After registering an all-time high near $1,924 an ounce Sept. 6, 2011, the gold price tumbled all the way back down to $1,523 on Dec. 29, 2011. Since then, gold has made some feeble attempts to rally – at one point briefly approaching $1,800 an ounce – but it has not been able to hold onto any meaningful gains.
Despite this recent weakness - and even if the metal tumbles further in the days and weeks ahead – I believe the long-term outlook for gold remains extremely positive.
Very briefly, here are some of my reasons for anticipating much higher gold prices in the years ahead:
- Past and prospective US Federal Reserve monetary policy, characterized by low or negative real interest rates and unprecedented monetary creation in the United States virtually guarantee rising inflation and higher gold prices.
- It's not just the Fed but just about all of the world's top central banks – the European Central Bank (the ECB), the Bank of England, the Swiss National Bank, the Bank of Japan, and the People's Bank of China (the PBoC) – are all busy creating money and pumping up credit to stimulate their domestic economies.
- As long as economic activity and employment growth remain sub-par, it is likely that monetary policies in the major economy nations will remain under pressure to over stimulate. And, in many of these countries – particularly in the United States and Europe – central banks will be compelled to counter increasingly restrictive fiscal policies.
- But, if economic growth turns out better than expected in the United States, Europe, China, India and Brazil we will suffer global shortages of both agricultural and industrial commodities with serious implications for inflation and, therefore, gold.
- In any event, food and other agricultural prices are heading higher over the years and decades to come. World population growth (from 6.8 billion today to over 9 billion in 2050) along with more protein-intensive diets, the decline in arable farmland, higher fuel prices, water shortages and changing weather patterns in some important farming regions promise food shortages and higher prices.
- Central bank accumulation – net official demand – will not only continue but will likely expand in 2012 and for years to come. With China and Russia leading the pack, a growing number of central banks, underweighted in gold and over-weighted in dollars and euros, will join the line to buy gold.
- Long-term demand from investors and jewelry buyers in both China, India and other emerging-economy nations will continue to boost gold prices – not just in the next year or two, but for many years to come – reflecting the rising incomes and growing middle classes in these two countries.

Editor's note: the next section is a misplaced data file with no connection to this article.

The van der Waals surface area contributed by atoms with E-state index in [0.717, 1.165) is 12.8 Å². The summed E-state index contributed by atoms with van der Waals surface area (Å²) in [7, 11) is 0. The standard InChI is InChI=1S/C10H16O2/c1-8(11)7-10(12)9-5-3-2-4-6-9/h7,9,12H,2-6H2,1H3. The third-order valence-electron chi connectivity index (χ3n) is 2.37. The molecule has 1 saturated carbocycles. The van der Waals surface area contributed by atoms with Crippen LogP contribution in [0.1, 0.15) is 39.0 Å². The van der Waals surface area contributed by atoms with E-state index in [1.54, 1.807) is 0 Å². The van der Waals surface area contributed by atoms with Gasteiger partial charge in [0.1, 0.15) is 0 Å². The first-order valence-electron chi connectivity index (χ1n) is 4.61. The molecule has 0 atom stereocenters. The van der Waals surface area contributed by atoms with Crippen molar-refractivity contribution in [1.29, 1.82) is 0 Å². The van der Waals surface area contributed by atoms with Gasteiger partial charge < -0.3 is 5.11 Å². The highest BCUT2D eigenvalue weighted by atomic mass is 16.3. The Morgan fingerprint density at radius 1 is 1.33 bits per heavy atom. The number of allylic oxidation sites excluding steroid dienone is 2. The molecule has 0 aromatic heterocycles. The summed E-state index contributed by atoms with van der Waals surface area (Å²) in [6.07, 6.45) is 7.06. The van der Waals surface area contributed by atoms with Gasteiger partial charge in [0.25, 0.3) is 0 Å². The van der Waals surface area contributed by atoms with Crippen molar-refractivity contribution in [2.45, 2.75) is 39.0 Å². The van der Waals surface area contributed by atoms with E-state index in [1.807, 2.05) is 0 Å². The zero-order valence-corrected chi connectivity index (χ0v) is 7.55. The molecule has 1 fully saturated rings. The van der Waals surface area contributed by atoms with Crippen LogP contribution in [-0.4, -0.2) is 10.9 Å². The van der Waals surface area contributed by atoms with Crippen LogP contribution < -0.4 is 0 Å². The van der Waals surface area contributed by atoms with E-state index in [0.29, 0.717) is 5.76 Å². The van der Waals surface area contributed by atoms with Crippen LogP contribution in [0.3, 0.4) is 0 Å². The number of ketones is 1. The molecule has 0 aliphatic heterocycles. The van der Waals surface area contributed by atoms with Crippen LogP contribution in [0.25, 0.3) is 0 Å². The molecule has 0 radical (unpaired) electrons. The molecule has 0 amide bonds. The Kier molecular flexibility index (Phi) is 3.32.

- Persistent tensions and instability in the Middle East and North Africa – uncertainty about Iran's nuclear ambitions, vulnerable oil supplies, civil war in Syria and possibly in Iraq and Afghanistan too after America's military exit, unrest in one or another country as authoritarian regimes are challenged from within.
- Despite a temporary respite, Europe's sovereign-debt crisis will continue to provide more financial market drama and investor anxieties in the years ahead. Thanks to overly restrictive fiscal policies, some of the EU economies will inevitably slip deeper into recession and some of the newly elected political leaders will likely advocate a renunciation of sovereign debt and departure from the euro zone – all with unknown economic, social, and political consequences.
- The expected future depreciation of the US dollar in world currency markets and the continuing erosion of its status and role as the world's key official reserve asset. And, the dollar is not the only currency suffering a loss of respect. The euro, the British pound, and even the Swiss franc are following the greenback down hill – just as the Chinese yuan and currencies of some other newly industrialized nations are in their ascendency.
- The continuing expansion and maturation of the gold-investment infrastructure with the development of new gold investment vehicles and channels of distribution – especially gold exchange-traded funds – that facilitate physical gold investment by both retail and institutional investors (including pensions, endowments, insurance companies, sovereign-wealth funds,and hedge funds) and lead to increasing participation, one way or another, by investors of all stripes in the gold market.
- World gold-mine production, although growing, will not keep pace with the expected growth in global gold demand. Even a rash of new mine discoveries would take five to 10 years – or more – to contribute significantly to supply . . . and, meanwhile, existing resources are being depleted, nationalized by unfriendly governments who tend not to be good mine operators, or are simply mined out.
Together these bullish building blocks have resulted in a notional gap between world supply and aggregate demand - a gap that has been and will be closed only by high and rising prices in the years ahead.